Lack of communication cited in fatal Texas tanker collision By Michael Joe

The fishing vessel Pappy’s Pride, shown in red, cut in front of the tanker Bow Fortune, in blue, in dense fog.
The fishing vessel Pappy’s Pride, shown in red, cut in front of the tanker Bow Fortune, in blue, in dense fog.
The fishing vessel Pappy’s Pride, shown in red, cut in front of the tanker Bow Fortune, in blue, in dense fog.

A fatal collision in dense fog between a tanker and a commercial fishing vessel near Galveston, Texas, was caused by the fishing vessel’s imprudent course and lack of communication, the National Transportation Safety Board (NTSB) said. 

The shrimp trawler Pappy’s Pride overturned and sank in the Outer Bar Channel after colliding with Bow Fortune at 1537 on Jan. 14, 2020. The bodies of the captain and two deck hands were recovered. A third deck hand was rescued but suffered serious injuries.

Despite visibility of less than a quarter-mile, Pappy’s Pride did not sound fog signals as required, nor did it respond to three radio calls from Bow Fortune before the incident, an NTSB accident report said. 

“Communication, especially in limited visibility, is a vital part of standing an effective watch,” the report said. “In addition, the Pappy’s Pride’s outbound course created a close-quarters situation that resulted in the collision. The course was, therefore, not prudent, and the lack of communication from the fishing vessel created doubt as to the Pappy’s Pride captain’s intentions.”

The outbound Pappy’s Pride was east and north of the channel’s inbound barge lane after leaving port about two hours earlier from the Port of Galveston. The 82-foot trawler was heading toward the channel at a shallow angle, on a predicted path to cross the channel ahead of the inbound Bow Fortune. 

About two minutes before the accident, Bow Fortune hailed Pappy’s Pride on two separate radio channels without a response. Twelve seconds after the first radio call, Pappy’s Pride changed course to port about 19 degrees, which showed the captain was actively steering.

The trawler remained on a course to cross the channel ahead of the 601-foot Bow Fortune, whose pilot from the Galveston-Texas City Pilots had ordered a turn to starboard to move the tanker out of the channel and away from the trawler. The pilot also reduced the ship’s speed to half ahead.

About a minute before the collision, the vessels were about a half-mile apart when Bow Fortune sounded a danger signal. The pilot ordered slow ahead and hailed Pappy’s Pride a third time, with no response. The pilot then ordered evasive maneuvers and sounded a second danger signal about 22 seconds before contact.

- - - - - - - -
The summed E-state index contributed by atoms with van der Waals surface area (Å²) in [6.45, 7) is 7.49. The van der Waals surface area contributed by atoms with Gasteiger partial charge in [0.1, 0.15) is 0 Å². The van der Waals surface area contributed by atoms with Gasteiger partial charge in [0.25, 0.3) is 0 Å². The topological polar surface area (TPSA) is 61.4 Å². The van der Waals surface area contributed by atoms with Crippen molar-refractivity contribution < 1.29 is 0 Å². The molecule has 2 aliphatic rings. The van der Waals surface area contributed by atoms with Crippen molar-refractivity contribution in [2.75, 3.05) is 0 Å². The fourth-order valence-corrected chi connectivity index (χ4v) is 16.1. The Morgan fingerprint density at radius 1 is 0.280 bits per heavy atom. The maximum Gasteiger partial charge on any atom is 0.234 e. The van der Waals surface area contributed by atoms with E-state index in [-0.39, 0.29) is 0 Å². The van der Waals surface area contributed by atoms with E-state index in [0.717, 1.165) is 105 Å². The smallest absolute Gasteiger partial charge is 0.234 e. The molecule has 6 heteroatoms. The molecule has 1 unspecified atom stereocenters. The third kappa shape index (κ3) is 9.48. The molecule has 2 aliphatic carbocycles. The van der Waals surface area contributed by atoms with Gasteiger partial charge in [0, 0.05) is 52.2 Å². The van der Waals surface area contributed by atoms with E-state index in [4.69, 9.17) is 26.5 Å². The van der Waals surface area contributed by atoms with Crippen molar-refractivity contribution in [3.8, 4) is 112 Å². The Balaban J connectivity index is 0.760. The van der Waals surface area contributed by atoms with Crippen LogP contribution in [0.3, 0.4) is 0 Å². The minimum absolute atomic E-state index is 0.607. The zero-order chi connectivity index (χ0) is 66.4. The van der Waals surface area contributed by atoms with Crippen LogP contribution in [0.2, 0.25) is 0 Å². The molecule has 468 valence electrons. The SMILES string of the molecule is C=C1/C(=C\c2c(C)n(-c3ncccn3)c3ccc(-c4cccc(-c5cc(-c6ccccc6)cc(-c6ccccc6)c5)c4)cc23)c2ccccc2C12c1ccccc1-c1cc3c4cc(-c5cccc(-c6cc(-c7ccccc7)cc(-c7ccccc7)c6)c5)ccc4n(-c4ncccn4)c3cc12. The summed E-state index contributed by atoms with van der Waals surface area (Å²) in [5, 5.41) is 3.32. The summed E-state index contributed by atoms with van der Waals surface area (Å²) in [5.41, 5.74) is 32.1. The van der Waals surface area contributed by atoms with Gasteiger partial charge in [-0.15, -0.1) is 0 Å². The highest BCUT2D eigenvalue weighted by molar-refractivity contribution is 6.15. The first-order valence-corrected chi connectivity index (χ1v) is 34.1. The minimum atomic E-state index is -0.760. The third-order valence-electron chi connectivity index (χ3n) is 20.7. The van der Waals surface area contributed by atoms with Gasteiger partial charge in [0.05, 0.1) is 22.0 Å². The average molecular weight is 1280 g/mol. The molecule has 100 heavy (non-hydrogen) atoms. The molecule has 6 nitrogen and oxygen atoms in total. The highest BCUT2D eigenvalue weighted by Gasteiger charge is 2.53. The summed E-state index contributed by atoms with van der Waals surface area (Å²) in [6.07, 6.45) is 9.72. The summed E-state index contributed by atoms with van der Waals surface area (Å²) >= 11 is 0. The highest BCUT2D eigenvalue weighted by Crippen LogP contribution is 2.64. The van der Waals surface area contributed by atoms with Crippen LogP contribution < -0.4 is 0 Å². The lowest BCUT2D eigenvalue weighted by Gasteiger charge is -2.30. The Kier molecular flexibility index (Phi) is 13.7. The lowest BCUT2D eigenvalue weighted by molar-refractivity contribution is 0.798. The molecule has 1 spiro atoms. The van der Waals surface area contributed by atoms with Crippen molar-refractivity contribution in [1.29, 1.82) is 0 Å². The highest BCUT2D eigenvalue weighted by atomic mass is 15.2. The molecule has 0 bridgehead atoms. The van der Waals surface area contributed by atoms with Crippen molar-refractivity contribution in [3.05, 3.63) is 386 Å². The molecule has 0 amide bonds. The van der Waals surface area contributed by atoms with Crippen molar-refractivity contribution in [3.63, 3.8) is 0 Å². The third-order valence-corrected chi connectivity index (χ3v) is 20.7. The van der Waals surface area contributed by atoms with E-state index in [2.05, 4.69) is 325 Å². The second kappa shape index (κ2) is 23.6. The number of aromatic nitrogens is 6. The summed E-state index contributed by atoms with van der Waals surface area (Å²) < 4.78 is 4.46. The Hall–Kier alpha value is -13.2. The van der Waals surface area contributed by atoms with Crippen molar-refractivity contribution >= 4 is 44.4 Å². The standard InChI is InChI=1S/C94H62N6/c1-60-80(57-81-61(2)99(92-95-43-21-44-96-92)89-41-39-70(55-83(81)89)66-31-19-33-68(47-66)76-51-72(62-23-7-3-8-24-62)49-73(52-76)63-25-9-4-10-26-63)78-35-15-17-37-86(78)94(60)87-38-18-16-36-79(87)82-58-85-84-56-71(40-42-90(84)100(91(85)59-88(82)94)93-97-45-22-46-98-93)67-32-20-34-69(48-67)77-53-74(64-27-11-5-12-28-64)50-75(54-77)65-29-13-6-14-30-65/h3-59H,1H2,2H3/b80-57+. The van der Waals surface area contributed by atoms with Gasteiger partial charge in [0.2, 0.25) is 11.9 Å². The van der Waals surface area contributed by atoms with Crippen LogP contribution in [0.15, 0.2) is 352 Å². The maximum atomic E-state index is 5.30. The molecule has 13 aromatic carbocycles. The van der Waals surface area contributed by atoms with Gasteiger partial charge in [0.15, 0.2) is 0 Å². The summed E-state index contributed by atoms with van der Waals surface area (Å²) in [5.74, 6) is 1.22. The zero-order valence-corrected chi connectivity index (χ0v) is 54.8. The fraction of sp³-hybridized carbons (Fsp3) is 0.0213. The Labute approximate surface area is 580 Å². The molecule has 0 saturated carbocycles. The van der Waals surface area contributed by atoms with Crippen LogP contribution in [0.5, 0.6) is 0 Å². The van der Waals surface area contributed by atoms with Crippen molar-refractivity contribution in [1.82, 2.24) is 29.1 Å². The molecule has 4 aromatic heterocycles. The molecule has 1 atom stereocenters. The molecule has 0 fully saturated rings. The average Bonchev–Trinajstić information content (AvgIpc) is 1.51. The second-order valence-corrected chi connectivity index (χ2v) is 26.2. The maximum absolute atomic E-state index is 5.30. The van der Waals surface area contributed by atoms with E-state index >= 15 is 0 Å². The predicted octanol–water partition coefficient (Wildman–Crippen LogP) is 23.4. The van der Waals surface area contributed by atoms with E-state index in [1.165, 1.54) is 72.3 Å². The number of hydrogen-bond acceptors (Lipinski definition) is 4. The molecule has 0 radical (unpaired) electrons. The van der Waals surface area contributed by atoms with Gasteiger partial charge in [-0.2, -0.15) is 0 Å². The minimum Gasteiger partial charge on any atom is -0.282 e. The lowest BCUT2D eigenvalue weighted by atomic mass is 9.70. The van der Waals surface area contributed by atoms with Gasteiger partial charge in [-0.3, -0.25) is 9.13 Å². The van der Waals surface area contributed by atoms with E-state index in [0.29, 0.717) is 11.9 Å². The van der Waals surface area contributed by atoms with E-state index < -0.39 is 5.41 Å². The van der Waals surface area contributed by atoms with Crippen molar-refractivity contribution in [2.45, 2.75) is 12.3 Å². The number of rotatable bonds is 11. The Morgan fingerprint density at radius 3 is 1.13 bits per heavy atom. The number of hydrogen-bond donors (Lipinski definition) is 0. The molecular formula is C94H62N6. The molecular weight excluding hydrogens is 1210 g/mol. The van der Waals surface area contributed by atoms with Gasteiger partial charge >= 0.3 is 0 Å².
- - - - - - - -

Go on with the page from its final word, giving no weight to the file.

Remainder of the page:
The surviving deck hand on Pappy’s Pride told investigators he and another deck hand “were surprised” by Bow Fortune’s first danger signal. When he heard the second signal, he recalled looking up to see “this ship coming out of the fog.”

Data showed that nine seconds after the Bow Fortune’s second danger signal, Pappy’s Pride turned to port 15 degrees. But the NTSB said that if that turn had been to avert a collision, then the turn should have been to starboard under international rules for preventing collisions (COLREGS). 

If Pappy’s Pride had not made that last turn to port, the report said, “the vessels may have scraped port sides or avoided contact.”  

Bow Fortune’s speed was 11 knots when the port side of its bulbous bow struck the starboard side of Pappy’s Pride, which was moving at 8.4 knots.

The NTSB said the Pappy’s Pride captain did not effectively use multiple navigation tools. Those tools including two automatic radar plotting aid units (ARPAs) and navigation plotting software able to show the vessels’ automatic identification system (AIS) information on an electronic chart, which would have also shown their GPS positions and vectors.

But because the captain did not respond to Bow Fortune’s radio calls, investigators do not know why he did not slow down or “take substantial action” to avoid crossing in front of the tanker.

“It is possible the captain was away from the conn, was distracted, fell asleep, was unsure of what action to take, or was otherwise unable to respond to the developing situation,” the report said.

Three weeks before the incident, the report said, the 56-year-old captain was admitted to the hospital for a minor stroke. Three days later, it said, he was discharged when his symptoms improved, but the source of the stroke was not determined. A shrimp boat fisherman his entire adult life, he had worked for seven years as Pappy’s Pride captain and made six to eight voyages a year. 

“The captain’s failure to slow his engine speed or respond to the Bow Fortune’s communications and his own ARPA information may have been due to a medical event,” the report said. “Although the captain’s recent stroke could indicate higher risk for a recurrent stroke, the limited autopsy could not be used to determine if a medical event occurred.” 

The pilot’s autopsy was limited to an external examination, the report said.

Pappy’s Pride, owned by Master Jimbo Inc., was a total loss valued at $575,000. A company officer, James Ryan Jr., said, “We have a couple of issues with the (NTSB) report.” But he declined to comment further due to pending litigation.

The Norwegian-flagged Bow Fortune had negligible damage. The owner, Odfjell SE of Bergen, Norway, specializes in transporting chemicals worldwide. 

“We appreciate the thorough investigation that the U.S. National Transportation Safety Board has performed of the course of events leading to the collision,” Odfjell SE chief operating officer Harald Fotland said in an email statement. “We are in agreement with its conclusions regarding the probable cause of this tragic event. Due to pending litigation, we must respectfully decline to comment further at this time.”

Galveston-Texas City Pilots did not respond to a request for comment.